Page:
Spending Christmas in Italy means to discover many traditions of the past, mostly tied to the countryside and the Catholic religion. These Holidays are paced by the various religious and pagan festivities that chase each other and come to a conclusion with Epiphany on January 6. Today is Saint Stephen, an it's a holiday. New year's eve and January 1st are also holidays. The greater majority go to work during the days in between these festive days, however some take vacation days to have a long weekend. Schools in Italy close on December 23 and open again on the first school day after January 6.
Epiphany is a small Christmas for children. It is a festivity tied to when the three wise kings arrived to Bethlehem to adore the newborn Jesus. Indeed epiphany means revelation. In this day Italians hang a stocking at the fireplace and await the arrival of Befana to fill them up with candies and small presents for good kids, and charcoal for bad kids. Befana is the name of the old and ugly lady that comes flying on a broomstick to distribute presents to kids. She embodies this festivity since the legend tells that when the wise kings knocked on her door asking for the direction to Bethlehem, she helped them, but refused to join their journey as she was busy with home chores. She later regretted it, and after gathering some presents for baby Jesus she immediately started chasing after the wise kings. But no matter how hard she looked for them, she was unable to find them. So she decided to look for baby Jesus in each house where there was a new born, and leave a present to each one in case that was going to be the one.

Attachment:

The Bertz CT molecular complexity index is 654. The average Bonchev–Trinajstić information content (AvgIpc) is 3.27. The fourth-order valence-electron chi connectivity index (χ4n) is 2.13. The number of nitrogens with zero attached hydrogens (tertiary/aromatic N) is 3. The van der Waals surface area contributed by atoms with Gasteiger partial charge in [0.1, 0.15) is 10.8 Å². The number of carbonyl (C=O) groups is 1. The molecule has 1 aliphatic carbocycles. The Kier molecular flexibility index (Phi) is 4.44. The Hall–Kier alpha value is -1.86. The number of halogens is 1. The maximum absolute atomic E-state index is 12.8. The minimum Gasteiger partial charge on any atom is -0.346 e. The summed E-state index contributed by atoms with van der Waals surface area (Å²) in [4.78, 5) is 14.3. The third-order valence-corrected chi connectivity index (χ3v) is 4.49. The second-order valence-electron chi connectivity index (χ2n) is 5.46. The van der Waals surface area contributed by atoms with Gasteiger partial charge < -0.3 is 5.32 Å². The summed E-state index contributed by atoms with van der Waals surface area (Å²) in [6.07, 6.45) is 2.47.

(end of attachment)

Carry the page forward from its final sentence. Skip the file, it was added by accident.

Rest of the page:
Italians are also very traditional, and never fail to celebrate Christmas with their family. They have a saying "Natale coi tuoi, Pasqua con chi vuoi", Christmas with your family, Easter with whomever, which gives the sense how this festivity is much more felt than Easter. Sometimes it is hard to stay with your and your spouse's family. Therefore Italians employ Christmas Eve as a good occasion to stay with one side of the family, spend Midnight there, which is officially Christmas, then the next day is spent with th eother side of the family.
There is little moving around during these festivities, as the majority stay at home. Some use these days as a holiday period, visiting the Alps or seaside localities with thermal spots such as Ischia. But this is not typically Italian. Therefore if you want to visit Italy after Christmas day, you will find quiet cities, especially on the 26. The days approaching New Year's Eve are a little busier, but calm is soon restored on January first until the Befana.